UNITED STATES – Marijuana legalization and immigration: facts for foreign nationals
Foreign nationals should be aware of the consequences of admitting to drug activity and be prepared if border or immigration officers ask questions about past or current drug use or activity.
Marijuana may be gaining recognition as a less dangerous drug—but in the immigration context, it’s still toxic.
A majority of states have now decriminalized the drug, making it legal to use small amounts for medical or recreational purposes. California, Maine, Massachusetts and Nevada voted in 2016 to legalize recreational marijuana use, joining Alaska, Colorado, Oregon, Washington state and Washington, D.C. In addition, Arkansas, Florida, Montana and North Dakota enacted medical marijuana laws in 2016, joining more than a dozen states that have decriminalized the use of marijuana to treat certain medical conditions.
While these state legalization laws may give foreign nationals a sense that drug activity in those states is also noncriminal for immigration purposes, the reality is that under federal law, marijuana remains an illegal substance that is subject to criminal prosecution and penalties. The conflict between state and federal laws can pose special risks and serious repercussions for foreign nationals applying for visas, permanent residency or other immigration benefits.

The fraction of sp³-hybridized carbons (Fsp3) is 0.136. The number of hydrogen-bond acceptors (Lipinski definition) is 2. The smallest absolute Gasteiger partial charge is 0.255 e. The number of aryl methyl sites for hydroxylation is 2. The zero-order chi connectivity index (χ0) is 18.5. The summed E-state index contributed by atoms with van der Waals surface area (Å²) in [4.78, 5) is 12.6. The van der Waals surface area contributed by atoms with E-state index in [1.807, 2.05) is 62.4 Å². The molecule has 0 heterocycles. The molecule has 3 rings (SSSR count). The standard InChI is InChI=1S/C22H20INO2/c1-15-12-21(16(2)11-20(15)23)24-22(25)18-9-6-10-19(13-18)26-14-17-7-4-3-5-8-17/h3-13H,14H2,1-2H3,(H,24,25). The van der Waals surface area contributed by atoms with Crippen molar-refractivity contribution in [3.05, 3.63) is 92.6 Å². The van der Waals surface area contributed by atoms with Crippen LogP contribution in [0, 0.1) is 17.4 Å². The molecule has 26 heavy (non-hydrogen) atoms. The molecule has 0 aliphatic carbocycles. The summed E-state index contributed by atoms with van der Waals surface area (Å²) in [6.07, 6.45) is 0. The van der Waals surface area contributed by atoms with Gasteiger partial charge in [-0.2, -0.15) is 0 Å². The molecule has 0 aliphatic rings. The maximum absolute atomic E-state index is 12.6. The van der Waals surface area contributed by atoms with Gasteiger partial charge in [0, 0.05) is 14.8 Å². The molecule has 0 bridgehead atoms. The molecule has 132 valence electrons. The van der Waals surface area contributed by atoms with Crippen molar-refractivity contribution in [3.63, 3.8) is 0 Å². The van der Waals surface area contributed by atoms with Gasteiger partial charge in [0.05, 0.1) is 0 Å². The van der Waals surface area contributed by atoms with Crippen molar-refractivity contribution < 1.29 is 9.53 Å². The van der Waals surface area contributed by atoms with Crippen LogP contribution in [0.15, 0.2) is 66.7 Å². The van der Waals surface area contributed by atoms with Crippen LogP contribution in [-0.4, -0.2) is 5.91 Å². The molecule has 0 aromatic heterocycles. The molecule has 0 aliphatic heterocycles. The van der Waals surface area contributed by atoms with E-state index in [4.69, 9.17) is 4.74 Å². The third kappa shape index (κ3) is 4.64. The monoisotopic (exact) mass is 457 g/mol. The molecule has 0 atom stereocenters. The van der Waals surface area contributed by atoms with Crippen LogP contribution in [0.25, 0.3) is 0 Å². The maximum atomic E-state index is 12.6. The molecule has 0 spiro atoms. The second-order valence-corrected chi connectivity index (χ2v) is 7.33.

Foreign nationals should be aware of the consequences of admitting to drug activity and be prepared if border or immigration officers—including USCIS officers at now-mandatory green card interviews—ask questions about past or current drug use or activity.
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